Main:Amy | Astaroth | Cassandra Alexandra | Cervantes | Charade | Edge Master | Hwang | Ivy | Kilik |

Li Long | Lizardman | Maxi | Mitsurugi | Necrid | Nightmare | Olcadan | Raphael | Rock | Seong Han-myeong | Seong Mi-na | Setsuka | Siegfried | Sophitia | Taki | Talim | Tira | Voldo | Xianghua | Yoshimitsu | Yun-seong | Zasalamel
Bonus: Arthur | Revenant | Greed | Miser | Valeria | Hualin | Lynette | Abelia | Girardot | Luna | Aurelia | Demuth | Chester | Strife

Abyss | Inferno | Night Terror
Soul Weapons
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Simple English

File:John Henry Fuseli - The
The Nightmare is a painting by Johann Heinrich Füssli (who was also known as John Henry Fuseli). He painted it in 1781

The term nightmare refers to very powerful dreams that the sleeper finds disturbing. They usually have either physiological causes, such as a high fever, or psychological ones, such as trauma or stress in the sleeper's life. Nightmares are common, but nightmares that happen very often can cause problems with sleep. They may cause people to get medical help.

Nightmares usually occur in REM sleep.

In earlier times

In earlier times, people thought that such nightmares were really the work of demons. They thought people were having nightmares because an Incubus was sitting on the chest of the sleeper. This can also be seen on the image. Sometimes people also thought magic and demonic possession were involved.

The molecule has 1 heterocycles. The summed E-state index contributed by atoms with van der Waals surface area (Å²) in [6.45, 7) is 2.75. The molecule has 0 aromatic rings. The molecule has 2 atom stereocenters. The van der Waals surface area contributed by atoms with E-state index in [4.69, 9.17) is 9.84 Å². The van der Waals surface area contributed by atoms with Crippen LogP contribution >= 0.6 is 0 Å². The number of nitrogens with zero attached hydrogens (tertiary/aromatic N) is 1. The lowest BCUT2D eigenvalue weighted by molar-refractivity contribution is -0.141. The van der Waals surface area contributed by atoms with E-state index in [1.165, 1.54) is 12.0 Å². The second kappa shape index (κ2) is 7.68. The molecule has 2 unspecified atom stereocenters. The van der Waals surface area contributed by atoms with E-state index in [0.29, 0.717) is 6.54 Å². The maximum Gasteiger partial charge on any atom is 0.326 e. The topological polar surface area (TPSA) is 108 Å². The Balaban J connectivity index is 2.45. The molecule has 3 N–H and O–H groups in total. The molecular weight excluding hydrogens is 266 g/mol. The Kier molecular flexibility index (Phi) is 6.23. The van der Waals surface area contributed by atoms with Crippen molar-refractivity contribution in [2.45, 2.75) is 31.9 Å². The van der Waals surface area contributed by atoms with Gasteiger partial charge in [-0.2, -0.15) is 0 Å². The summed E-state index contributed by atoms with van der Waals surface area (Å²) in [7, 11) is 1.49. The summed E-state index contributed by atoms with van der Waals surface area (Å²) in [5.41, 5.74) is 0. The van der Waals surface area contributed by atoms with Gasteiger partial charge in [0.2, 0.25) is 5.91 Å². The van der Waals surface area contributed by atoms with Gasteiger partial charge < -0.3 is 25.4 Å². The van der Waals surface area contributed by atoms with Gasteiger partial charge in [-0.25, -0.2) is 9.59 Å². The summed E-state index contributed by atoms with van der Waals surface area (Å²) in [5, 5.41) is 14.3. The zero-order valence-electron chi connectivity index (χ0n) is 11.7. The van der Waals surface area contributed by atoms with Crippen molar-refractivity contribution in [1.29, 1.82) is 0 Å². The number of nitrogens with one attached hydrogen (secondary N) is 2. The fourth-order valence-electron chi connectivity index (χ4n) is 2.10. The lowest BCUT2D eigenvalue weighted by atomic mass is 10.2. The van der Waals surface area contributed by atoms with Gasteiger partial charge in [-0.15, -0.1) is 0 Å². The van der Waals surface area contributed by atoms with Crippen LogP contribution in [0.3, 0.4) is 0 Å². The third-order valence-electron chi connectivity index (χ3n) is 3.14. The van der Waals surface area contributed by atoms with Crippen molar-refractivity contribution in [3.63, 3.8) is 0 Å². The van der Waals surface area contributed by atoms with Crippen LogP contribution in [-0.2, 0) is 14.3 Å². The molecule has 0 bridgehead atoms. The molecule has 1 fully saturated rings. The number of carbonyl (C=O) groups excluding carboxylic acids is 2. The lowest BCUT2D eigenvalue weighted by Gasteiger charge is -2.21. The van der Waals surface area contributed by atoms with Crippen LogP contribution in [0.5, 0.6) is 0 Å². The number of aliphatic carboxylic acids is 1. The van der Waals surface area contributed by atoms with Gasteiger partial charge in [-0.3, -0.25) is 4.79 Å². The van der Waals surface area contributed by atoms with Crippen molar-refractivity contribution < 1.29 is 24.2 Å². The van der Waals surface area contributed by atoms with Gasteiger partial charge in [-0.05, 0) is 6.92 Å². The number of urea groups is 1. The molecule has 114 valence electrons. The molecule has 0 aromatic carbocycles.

In the 19th century, people made the diet responsible. When Ebenezer Scrooge sees a ghost in A Christmas Carol, by Charles Dickens, he makes "... an undigested bit of beef, a blot of mustard, a crumb of cheese, a fragment of an underdone potato..." responsible for the apparition. Similarly, the Household Cyclopedia (1881) offers the following advice about nightmares:

"Great attention is to be paid to regularity and choice of diet. Intemperance of every kind is hurtful, but nothing is more productive of this disease than drinking bad wine. Of eatables those which are most prejudicial are all fat and greasy meats and pastry... Moderate exercise contributes in a superior degree to promote the digestion of food and prevent flatulence; those, however, who are necessarily confined to a sedentary occupation, should particularly avoid applying themselves to study or bodily labor immediately after eating... Going to bed before the usual hour is a frequent cause of night-mare, as it either occasions the patient to sleep too long or to lie long awake in the night. Passing a whole night or part of a night without rest likewise gives birth to the disease, as it occasions the patient, on the succeeding night, to sleep too soundly. Indulging in sleep too late in the morning, is an almost certain method to bring on the paroxysm, and the more frequently it returns, the greater strength it acquires; the propensity to sleep at this time is almost irresistible."[1]